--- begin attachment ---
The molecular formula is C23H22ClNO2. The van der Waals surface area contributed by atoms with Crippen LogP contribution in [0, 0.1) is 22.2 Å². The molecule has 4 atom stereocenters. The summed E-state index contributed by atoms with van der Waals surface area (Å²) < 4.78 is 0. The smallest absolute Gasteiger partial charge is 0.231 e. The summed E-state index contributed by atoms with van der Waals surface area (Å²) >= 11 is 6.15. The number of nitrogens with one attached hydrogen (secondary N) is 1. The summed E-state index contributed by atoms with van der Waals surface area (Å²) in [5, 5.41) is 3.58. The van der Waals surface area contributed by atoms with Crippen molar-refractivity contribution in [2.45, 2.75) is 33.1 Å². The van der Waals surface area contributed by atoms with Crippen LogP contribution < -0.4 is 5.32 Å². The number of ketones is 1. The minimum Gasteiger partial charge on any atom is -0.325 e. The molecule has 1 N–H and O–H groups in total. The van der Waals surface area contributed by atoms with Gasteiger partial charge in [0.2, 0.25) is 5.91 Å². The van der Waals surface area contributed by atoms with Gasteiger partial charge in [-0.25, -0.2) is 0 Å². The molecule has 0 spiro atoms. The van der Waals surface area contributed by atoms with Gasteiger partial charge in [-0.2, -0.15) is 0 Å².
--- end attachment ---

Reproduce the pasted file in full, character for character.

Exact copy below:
The molecular formula is C23H22ClNO2. The van der Waals surface area contributed by atoms with Crippen LogP contribution in [0, 0.1) is 22.2 Å². The molecule has 4 atom stereocenters. The summed E-state index contributed by atoms with van der Waals surface area (Å²) < 4.78 is 0. The smallest absolute Gasteiger partial charge is 0.231 e. The summed E-state index contributed by atoms with van der Waals surface area (Å²) >= 11 is 6.15. The number of nitrogens with one attached hydrogen (secondary N) is 1. The summed E-state index contributed by atoms with van der Waals surface area (Å²) in [5, 5.41) is 3.58. The van der Waals surface area contributed by atoms with Crippen molar-refractivity contribution in [2.45, 2.75) is 33.1 Å². The van der Waals surface area contributed by atoms with Crippen LogP contribution < -0.4 is 5.32 Å². The number of ketones is 1. The minimum Gasteiger partial charge on any atom is -0.325 e. The molecule has 1 N–H and O–H groups in total. The van der Waals surface area contributed by atoms with Gasteiger partial charge in [0.2, 0.25) is 5.91 Å². The van der Waals surface area contributed by atoms with Gasteiger partial charge in [-0.25, -0.2) is 0 Å². The molecule has 0 spiro atoms. The van der Waals surface area contributed by atoms with Gasteiger partial charge in [-0.2, -0.15) is 0 Å².